George Osborne has promised “further improvements” to the South West’s much-maligned transport network in his update on the state’s finances later this year.
The Chancellor moved to “assure” MPs the Treasury is running the rule over a series of road and rail schemes ahead of making announcements in the autumn statement.
The most significant projects affecting the region being looked at are a massive upgrade of the A303 highway connecting the Westcountry to the South West, which could cost as much as £1.2 billion, and shoring up the main London-Cornwall railway line, destroyed at Dawlish in Devon during the winter storms, which could come with a £3 billion price-tag.
Mr Osborne, who will deliver his autumn statement on December 3, is likely to unveil many vote-wining “goodies” in the budget update since it takes place just five months before the general election.
But critics will be furious if the investment falls short of expectations given that coalition ministers have repeatedly stressed how they understand the transport woes the region faces.
A cross-party Westcountry group campaigning for better rail links urged the Chancellor to go beyond a “sticking plaster solution”.
During Treasury Questions in the House of Commons, Mr Osborne was pressed by Plymouth Sutton and Devonport Tory MP Oliver Colvile to “ensure that there will be investment in our roads and railways in the South West, so that we have trains that get into Plymouth before 9 o’clock in the morning, and more three-hour train journeys to and from London”.
In response, Mr Osborne said: “The autumn statement will be an opportunity to set out further improvements to infrastructure in the South West, and the services, roads and railways that support Plymouth.
“He has been a doughty champion for that city and delivered huge investment to it, which was never forthcoming before.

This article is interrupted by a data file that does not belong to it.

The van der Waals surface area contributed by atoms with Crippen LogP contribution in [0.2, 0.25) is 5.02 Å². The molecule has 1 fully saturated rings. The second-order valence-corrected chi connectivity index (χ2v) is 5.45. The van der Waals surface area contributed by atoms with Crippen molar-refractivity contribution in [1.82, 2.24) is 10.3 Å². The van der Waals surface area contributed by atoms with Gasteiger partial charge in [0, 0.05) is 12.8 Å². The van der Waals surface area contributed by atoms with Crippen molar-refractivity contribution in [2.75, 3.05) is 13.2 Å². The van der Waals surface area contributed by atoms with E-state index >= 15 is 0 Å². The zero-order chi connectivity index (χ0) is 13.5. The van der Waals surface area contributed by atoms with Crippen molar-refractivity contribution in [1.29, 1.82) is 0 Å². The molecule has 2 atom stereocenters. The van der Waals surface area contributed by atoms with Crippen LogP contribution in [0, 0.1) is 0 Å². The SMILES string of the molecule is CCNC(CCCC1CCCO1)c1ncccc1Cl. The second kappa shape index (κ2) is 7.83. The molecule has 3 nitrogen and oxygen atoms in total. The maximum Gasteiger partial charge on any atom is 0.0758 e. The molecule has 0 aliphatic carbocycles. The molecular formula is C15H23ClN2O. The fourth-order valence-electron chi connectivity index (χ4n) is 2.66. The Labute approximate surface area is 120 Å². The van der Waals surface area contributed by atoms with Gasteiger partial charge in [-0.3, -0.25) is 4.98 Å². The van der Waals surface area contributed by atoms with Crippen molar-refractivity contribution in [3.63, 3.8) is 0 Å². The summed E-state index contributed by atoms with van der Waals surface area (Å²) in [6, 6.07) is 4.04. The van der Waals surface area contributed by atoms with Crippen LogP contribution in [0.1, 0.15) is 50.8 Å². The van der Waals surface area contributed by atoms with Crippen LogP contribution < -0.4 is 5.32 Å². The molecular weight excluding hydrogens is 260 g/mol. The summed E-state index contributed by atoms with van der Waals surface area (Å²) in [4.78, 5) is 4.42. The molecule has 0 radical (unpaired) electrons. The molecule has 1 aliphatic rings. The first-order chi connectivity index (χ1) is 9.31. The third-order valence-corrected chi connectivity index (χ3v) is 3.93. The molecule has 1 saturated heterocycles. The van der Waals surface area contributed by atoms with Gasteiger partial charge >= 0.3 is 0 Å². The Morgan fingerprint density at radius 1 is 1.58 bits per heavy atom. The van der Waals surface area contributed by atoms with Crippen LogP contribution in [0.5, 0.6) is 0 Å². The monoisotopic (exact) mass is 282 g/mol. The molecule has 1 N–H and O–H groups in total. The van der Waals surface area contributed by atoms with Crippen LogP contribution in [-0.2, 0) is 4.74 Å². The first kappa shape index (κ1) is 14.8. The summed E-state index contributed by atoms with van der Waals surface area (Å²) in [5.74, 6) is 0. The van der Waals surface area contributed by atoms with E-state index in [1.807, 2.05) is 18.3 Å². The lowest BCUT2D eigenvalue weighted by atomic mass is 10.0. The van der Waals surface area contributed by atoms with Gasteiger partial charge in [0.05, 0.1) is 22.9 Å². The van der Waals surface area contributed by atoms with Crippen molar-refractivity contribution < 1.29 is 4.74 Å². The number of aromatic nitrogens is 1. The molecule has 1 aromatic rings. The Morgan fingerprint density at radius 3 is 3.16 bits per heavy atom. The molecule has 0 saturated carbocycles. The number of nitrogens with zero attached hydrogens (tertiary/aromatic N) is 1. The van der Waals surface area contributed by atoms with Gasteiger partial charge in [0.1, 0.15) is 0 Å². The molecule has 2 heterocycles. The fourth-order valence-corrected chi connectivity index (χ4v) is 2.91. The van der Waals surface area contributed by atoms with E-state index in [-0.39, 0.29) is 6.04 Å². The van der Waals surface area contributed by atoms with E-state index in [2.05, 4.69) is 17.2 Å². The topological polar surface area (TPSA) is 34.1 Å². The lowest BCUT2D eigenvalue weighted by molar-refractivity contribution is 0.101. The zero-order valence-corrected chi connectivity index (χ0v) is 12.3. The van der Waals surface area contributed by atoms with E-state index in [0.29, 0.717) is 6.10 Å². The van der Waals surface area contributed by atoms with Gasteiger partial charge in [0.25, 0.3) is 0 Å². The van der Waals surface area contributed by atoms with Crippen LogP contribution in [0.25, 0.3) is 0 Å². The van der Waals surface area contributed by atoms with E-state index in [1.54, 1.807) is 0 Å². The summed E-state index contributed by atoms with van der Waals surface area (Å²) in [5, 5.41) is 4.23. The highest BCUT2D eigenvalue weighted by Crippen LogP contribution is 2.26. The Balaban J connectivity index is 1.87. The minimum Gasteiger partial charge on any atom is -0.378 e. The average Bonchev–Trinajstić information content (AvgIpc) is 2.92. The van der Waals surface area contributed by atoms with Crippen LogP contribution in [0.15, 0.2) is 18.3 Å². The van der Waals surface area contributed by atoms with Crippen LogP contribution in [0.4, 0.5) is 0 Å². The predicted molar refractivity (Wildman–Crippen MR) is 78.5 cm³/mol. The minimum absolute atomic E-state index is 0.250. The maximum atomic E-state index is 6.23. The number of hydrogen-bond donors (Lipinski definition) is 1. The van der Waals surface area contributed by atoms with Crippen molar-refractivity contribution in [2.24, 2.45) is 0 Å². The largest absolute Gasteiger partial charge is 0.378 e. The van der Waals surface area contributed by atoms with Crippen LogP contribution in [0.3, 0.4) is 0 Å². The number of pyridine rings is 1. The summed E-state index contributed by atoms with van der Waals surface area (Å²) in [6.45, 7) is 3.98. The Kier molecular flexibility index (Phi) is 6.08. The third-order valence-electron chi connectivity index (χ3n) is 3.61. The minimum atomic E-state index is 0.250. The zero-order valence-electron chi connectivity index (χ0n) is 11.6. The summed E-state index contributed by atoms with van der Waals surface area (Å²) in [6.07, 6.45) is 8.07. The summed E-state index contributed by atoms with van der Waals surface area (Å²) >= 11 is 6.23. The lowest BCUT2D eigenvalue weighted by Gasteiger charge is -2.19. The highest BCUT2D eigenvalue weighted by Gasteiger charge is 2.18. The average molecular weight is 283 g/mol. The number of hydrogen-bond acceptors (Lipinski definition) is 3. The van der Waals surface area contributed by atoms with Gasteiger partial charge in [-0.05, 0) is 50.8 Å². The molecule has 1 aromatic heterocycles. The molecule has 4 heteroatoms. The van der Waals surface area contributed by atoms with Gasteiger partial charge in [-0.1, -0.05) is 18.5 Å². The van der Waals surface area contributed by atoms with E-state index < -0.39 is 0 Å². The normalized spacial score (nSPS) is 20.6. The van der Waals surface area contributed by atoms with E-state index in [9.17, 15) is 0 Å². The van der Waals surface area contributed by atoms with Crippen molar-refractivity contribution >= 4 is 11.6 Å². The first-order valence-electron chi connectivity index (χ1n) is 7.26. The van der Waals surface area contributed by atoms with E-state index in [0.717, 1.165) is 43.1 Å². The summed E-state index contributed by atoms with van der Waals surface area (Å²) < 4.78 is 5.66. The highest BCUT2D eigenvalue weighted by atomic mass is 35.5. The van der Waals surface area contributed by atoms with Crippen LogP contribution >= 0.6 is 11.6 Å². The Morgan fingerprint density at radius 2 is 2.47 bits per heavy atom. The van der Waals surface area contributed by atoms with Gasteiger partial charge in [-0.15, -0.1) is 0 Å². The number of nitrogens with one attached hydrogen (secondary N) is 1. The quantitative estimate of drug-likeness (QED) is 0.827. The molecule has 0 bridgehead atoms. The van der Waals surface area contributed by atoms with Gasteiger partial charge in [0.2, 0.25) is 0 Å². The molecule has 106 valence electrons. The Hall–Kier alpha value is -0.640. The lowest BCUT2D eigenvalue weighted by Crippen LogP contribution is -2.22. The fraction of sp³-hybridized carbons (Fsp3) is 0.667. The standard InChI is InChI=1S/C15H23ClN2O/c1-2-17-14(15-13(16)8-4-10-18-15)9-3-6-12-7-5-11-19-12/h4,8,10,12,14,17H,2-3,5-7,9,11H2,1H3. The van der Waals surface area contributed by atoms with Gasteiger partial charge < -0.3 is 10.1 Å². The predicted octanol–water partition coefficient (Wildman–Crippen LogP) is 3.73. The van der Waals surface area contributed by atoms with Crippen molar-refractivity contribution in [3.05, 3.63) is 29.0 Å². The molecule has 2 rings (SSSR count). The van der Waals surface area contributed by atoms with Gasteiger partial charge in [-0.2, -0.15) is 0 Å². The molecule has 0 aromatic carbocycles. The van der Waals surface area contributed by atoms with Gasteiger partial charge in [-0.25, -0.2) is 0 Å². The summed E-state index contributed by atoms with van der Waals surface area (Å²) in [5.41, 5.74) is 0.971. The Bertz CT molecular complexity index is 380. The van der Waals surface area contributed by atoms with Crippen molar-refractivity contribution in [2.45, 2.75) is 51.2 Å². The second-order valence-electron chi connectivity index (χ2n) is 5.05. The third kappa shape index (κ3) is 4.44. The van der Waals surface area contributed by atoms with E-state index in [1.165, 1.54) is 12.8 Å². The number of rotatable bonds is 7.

“I assure him that we are looking at specific transport improvements to connect better the whole of the South West with the rest of the United Kingdom.”
To underline the unity in the region for better transport connections to the peninsula to lift the economy and create jobs, a number of cross-party groups have been formed to campaign for investment.
Conservative, Liberal Democrat and Labour MPs and peers have come together under the All-Party Parliamentary Group for South West Rail banner to lobby to get the Government to invest heavily in the region’s creaking rail network.
Meanwhile, the so-called Peninsula Rail Task Force has developed a three-point plan for faster, more reliable and comfortable trains to the region.
Andrew Leadbetter, chairman of the task force, said: “We have been working as a partnership across five local authorities, business, two Local Enterprise Partnerships, universities and with our MPs to make the case for greater investment into the rail and road network across the South West, so the Chancellor’s response is encouraging.
“But we need to see real commitment, not just to a sticking plaster solution. We want, and merit a coherent long term strategy that will give business confidence, serve the needs of residents and visitors and enable our economy to thrive.
“Connectivity is essential to growth and as well as maintaining our assets, we need to see far greater financial support to redress the balance of years of under-investment.”
The coalition Government has already underwritten the new South Devon link road, dualling the A30 across Bodmin Moor in Cornwall and a £31 million flood rail resilience programme.
The Department for Transport is carrying out a feasibility study into which parts of the 110-mile A303, A30 and A358 corridor to upgrade, and will shortly announce how it wants ensure the Great Western is less vulnerable to disruption that led to the region being cut off by train this year.